Editing Resources Volume 8

Editing Resources Volume 8

Networking is one of the most difficult aspects for me as an introverted editor, but it is also one of the most rewarding. It’s important to meet people within the editing industry (and adjacent industries). When you meet a new colleague, you get to share knowledge and experience with them. Not only that, but you will need to establish a list of resources and fellow editors to refer prospective clients to.

You can’t edit everything and some projects won’t fit you and your skills. It’s important to have a few editors and industry professionals contact information for referrals for when this happens. You’ll be providing clients a solid service that could also generate future business down the road. Do you remember the editor who turned your book down? How about if they offer a resource that CAN help you? You’re more likely to remember someone who pointed you in the right direction.

You also can’t hold all the knowledge of the world in your head. Your network will help guide you to new resources and answer questions you struggle with. Questions I often ask my network when I am dealing with a difficult problem include “How would you edit this sentence?” and “What are your thoughts on this idea or information?” The conversations around these questions inform both parties and you can learn different ways of looking at problems.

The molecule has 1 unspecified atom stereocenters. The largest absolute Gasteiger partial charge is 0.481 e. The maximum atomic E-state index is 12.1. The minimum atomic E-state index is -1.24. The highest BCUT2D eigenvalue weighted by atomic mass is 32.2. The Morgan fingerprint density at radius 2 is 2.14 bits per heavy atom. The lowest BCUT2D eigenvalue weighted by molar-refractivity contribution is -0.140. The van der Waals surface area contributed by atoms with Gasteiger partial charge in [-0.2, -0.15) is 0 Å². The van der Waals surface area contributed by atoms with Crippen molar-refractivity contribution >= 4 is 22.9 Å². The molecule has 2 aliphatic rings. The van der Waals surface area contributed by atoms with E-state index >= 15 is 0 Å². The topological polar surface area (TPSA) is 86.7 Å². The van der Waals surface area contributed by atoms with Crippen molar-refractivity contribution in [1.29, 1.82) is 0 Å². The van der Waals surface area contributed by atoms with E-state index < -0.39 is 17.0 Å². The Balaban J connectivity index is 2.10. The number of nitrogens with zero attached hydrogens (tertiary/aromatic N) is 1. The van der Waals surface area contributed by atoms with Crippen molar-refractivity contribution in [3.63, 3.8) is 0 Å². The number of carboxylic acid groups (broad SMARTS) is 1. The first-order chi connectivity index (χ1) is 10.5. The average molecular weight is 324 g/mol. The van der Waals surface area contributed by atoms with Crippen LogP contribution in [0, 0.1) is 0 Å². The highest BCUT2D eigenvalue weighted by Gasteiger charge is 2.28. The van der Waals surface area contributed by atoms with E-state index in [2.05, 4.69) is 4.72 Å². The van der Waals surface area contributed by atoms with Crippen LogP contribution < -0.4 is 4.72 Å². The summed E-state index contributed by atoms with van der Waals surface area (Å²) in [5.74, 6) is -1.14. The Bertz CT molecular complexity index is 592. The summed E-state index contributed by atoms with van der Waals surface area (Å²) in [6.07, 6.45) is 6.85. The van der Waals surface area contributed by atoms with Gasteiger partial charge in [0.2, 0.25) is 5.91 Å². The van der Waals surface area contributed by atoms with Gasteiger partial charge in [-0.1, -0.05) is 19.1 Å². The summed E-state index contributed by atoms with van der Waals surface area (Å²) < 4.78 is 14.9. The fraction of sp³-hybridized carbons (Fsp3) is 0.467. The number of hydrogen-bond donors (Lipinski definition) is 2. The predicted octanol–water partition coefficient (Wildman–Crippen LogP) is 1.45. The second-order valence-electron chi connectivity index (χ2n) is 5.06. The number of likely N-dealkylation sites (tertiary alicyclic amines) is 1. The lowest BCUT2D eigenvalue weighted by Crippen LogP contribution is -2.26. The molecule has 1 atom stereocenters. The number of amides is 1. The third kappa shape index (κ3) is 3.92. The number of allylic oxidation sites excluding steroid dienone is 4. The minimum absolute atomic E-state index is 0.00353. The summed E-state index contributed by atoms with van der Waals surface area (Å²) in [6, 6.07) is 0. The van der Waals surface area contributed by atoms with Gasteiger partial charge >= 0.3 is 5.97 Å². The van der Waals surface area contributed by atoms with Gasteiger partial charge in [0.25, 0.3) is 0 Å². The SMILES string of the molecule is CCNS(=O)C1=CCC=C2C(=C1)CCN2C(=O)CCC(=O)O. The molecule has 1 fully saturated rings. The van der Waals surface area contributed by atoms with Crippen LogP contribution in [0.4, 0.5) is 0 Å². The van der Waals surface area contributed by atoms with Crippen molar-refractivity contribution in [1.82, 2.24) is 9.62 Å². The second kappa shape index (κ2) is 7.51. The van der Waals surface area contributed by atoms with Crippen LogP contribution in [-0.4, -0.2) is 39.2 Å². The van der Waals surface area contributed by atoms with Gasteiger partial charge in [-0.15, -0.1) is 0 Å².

The best places I have found to network are at conferences and through associations I’m a member of. Other places include online (especially if you directly message and strike up conversations with writers and editors), bookstores, libraries, festivals and writing events, school, clubs and extracurricular events, and day jobs.

Notice a theme? The best places are in-person. Online is great, but nothing is more memorable than meeting a colleague in person and finding common ground.


Recommended Reading

Taking the Work Out of Networking

The former Google executive, editorial director of Twitter and self-described introvert offers networking advice for anyone who has ever cancelled a coffee date due to social anxiety—about how to nurture a vibrant circle of reliable contacts without leaving your comfort zone.

Networking has garnered a reputation as a sort of necessary evil in the modern business world. Some do relish the opportunity to boldly work the room, introduce themselves to strangers, and find common career ground—but for many others, the experience is often awkward, or even terrifying.


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This post was originally sent as an email to my Editing Services Newsletter email list in May 2021. If you’d like to receive emails like this, please sign up using the form in the sidebar.

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